FORTVILLE – A Fortville police lieutenant has given up his leadership position after being investigated by his own department as well as the Indiana State Police for his handling of an arrest.
Matt Fox, a 10-year veteran of the Fortville Police Department, resigned from a supervisory role after the Fortville police chief raised concerns Fox became too physically aggressive with a woman he arrested in July.
Fox continues to serve on the department as a patrolman, with a pay decrease of about $3,600 per year.
Fox’s conduct sparked two investigations: first by Fortville Police Department Chief Bill Knauer, who became concerned after reviewing Fox’s body-camera footage from an arrest made July 15. Knauer placed Fox on unpaid leave to begin an internal probe into his officer’s handling of an uncooperative suspect detained that day on suspicion of drunken-driving.
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Secondly, Knauer contacted the Indiana State Police to request a criminal investigation, asking detectives there to evaluate whether Fox’s treatment of the woman in his custody could be considered battery, he said.
State police investigators concluded their review first and handed their notes to the prosecutor with a recommendation against any criminal charges.
Hancock County Prosecutor Brent Eaton said he, too, determined Fox’s conduct fell short of battery, and the criminal investigation was closed.
Fox still faced department discipline. Knauer said the internal review found Fox committed three department policy violations: conduct unbecoming of an officer, failure to uphold the department mission statement and improper interview/testing procedures.
Those violations relate to allegations Fox shoved a handcuffed woman he was arresting into a chair and later pulled her from his squad car with more force than was necessary, Knauer said.
Fox has no other disciplinary action on his police record.
Knauer asked the Indiana State Police to investigate Fox’s handling of the arrest after reviewing body-camera footage Knauer said showed Fox using force that was “borderline excessive.” The woman Fox arrested has not filed any complaints against the officer.
Fox, who was placed on paid administrative leave July 17, returned to duty Sept. 5 after offering to give up his position as a lieutenant, a promotion he received in January. His offer came four days before he was to appear before the town’s police commission to be disciplined, Knauer said.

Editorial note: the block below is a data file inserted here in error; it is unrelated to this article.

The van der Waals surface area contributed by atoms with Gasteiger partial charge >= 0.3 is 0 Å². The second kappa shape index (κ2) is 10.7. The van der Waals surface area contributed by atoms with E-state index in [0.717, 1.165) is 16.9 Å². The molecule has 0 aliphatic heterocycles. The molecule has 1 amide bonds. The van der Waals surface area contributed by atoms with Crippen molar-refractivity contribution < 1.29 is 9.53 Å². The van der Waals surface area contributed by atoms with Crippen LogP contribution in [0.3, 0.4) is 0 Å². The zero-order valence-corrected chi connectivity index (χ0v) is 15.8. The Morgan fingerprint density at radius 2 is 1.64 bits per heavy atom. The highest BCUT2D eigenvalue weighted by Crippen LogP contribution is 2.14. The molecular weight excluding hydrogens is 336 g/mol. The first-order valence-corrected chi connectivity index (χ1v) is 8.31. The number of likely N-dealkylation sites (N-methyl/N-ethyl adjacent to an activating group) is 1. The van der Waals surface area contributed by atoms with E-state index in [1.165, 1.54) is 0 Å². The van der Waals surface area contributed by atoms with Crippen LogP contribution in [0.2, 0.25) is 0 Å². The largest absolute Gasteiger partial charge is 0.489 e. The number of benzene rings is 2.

The police commission meeting was canceled as a result.
Knauer declined to release details on the disciplinary action he was prepared to recommend to the five-member board of Fortville residents that oversees the hiring, promotion and discipline of the nine-member department.
Knauer said Fox’s remorse and notice of plans to step down as a department leader served as evidence the officer had taken responsibility for his actions. Fox also will attend additional police training to ensure the mistake is not repeated, Knauer said.
“I believe he had a lapse in judgement that I don’t anticipate to ever happen again,” Knauer said.
In a statement to the Daily Reporter, Fox said: “I made an unfortunate mistake in judgement and will not make the same error in the future. I will continue to educate myself to become the best police officer I can be.”
The incident in question centers on the arrest of Melissa Lovett, a 48-year-old Westfield woman charged with operating while intoxicated, resisting law enforcement and disorderly conduct.
Fox was dispatched to Dollar General, 425 W. Broadway St., Fortville, around 3 p.m. July 15 after a 911 caller reported a woman, who appeared to be intoxicated, was threatening customers in the store.
Body-camera footage shows Fox escorting Lovett into the Fortville Police Department after she failed a preliminary breath test, telling her she must take a certified breath test at the department. They were alone together at the department.